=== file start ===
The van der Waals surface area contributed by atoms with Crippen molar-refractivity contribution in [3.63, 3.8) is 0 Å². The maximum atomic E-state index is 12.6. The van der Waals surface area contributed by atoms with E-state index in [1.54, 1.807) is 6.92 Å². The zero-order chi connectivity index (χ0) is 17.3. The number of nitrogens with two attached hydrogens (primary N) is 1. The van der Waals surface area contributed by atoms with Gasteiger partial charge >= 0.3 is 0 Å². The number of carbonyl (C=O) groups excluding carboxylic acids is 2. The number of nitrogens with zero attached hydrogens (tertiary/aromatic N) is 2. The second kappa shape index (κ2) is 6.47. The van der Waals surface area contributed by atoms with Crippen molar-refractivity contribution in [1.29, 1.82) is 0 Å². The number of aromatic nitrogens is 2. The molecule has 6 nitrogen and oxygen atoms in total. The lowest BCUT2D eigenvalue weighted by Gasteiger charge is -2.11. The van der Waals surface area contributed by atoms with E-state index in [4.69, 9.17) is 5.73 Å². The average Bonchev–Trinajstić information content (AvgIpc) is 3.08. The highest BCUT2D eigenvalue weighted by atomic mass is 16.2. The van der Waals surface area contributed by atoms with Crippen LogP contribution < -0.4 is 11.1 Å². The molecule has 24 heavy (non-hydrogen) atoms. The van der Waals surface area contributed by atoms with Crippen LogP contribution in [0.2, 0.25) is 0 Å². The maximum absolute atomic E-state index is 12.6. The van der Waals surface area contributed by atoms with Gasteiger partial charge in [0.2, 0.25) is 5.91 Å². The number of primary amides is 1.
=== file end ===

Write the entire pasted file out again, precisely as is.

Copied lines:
The van der Waals surface area contributed by atoms with Crippen molar-refractivity contribution in [3.63, 3.8) is 0 Å². The maximum atomic E-state index is 12.6. The van der Waals surface area contributed by atoms with E-state index in [1.54, 1.807) is 6.92 Å². The zero-order chi connectivity index (χ0) is 17.3. The number of nitrogens with two attached hydrogens (primary N) is 1. The van der Waals surface area contributed by atoms with Gasteiger partial charge >= 0.3 is 0 Å². The number of carbonyl (C=O) groups excluding carboxylic acids is 2. The number of nitrogens with zero attached hydrogens (tertiary/aromatic N) is 2. The second kappa shape index (κ2) is 6.47. The van der Waals surface area contributed by atoms with Crippen molar-refractivity contribution in [1.29, 1.82) is 0 Å². The number of aromatic nitrogens is 2. The molecule has 6 nitrogen and oxygen atoms in total. The lowest BCUT2D eigenvalue weighted by Gasteiger charge is -2.11. The van der Waals surface area contributed by atoms with E-state index in [4.69, 9.17) is 5.73 Å². The average Bonchev–Trinajstić information content (AvgIpc) is 3.08. The highest BCUT2D eigenvalue weighted by atomic mass is 16.2. The van der Waals surface area contributed by atoms with Crippen LogP contribution < -0.4 is 11.1 Å². The molecule has 24 heavy (non-hydrogen) atoms. The van der Waals surface area contributed by atoms with Crippen LogP contribution in [0.2, 0.25) is 0 Å². The maximum absolute atomic E-state index is 12.6. The van der Waals surface area contributed by atoms with Gasteiger partial charge in [0.2, 0.25) is 5.91 Å². The number of primary amides is 1.